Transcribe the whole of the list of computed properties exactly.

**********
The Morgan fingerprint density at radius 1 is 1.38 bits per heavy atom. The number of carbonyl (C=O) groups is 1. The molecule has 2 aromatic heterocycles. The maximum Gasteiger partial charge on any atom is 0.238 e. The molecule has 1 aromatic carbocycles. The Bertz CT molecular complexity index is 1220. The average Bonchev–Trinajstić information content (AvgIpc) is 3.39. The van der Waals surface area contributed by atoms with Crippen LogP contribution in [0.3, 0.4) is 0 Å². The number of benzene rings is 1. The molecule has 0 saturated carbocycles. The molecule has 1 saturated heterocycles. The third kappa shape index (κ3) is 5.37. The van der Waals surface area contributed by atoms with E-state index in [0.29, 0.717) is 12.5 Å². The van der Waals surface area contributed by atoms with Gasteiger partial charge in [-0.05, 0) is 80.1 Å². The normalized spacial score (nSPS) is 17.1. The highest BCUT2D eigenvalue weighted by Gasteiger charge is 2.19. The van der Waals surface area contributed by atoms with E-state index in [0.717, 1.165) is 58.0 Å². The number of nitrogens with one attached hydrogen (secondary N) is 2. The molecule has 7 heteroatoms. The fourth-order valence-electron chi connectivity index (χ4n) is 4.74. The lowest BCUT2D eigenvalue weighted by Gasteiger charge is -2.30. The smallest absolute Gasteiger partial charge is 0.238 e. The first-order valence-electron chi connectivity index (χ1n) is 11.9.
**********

The Morgan fingerprint density at radius 1 is 1.38 bits per heavy atom. The number of carbonyl (C=O) groups is 1. The molecule has 2 aromatic heterocycles. The maximum Gasteiger partial charge on any atom is 0.238 e. The molecule has 1 aromatic carbocycles. The Bertz CT molecular complexity index is 1220. The average Bonchev–Trinajstić information content (AvgIpc) is 3.39. The van der Waals surface area contributed by atoms with Crippen LogP contribution in [0.3, 0.4) is 0 Å². The number of benzene rings is 1. The molecule has 0 saturated carbocycles. The molecule has 1 saturated heterocycles. The third kappa shape index (κ3) is 5.37. The van der Waals surface area contributed by atoms with E-state index in [0.29, 0.717) is 12.5 Å². The van der Waals surface area contributed by atoms with Gasteiger partial charge in [-0.05, 0) is 80.1 Å². The normalized spacial score (nSPS) is 17.1. The highest BCUT2D eigenvalue weighted by Gasteiger charge is 2.19. The van der Waals surface area contributed by atoms with E-state index in [0.717, 1.165) is 58.0 Å². The number of nitrogens with one attached hydrogen (secondary N) is 2. The molecule has 7 heteroatoms. The fourth-order valence-electron chi connectivity index (χ4n) is 4.74. The lowest BCUT2D eigenvalue weighted by Gasteiger charge is -2.30. The smallest absolute Gasteiger partial charge is 0.238 e. The first-order valence-electron chi connectivity index (χ1n) is 11.9.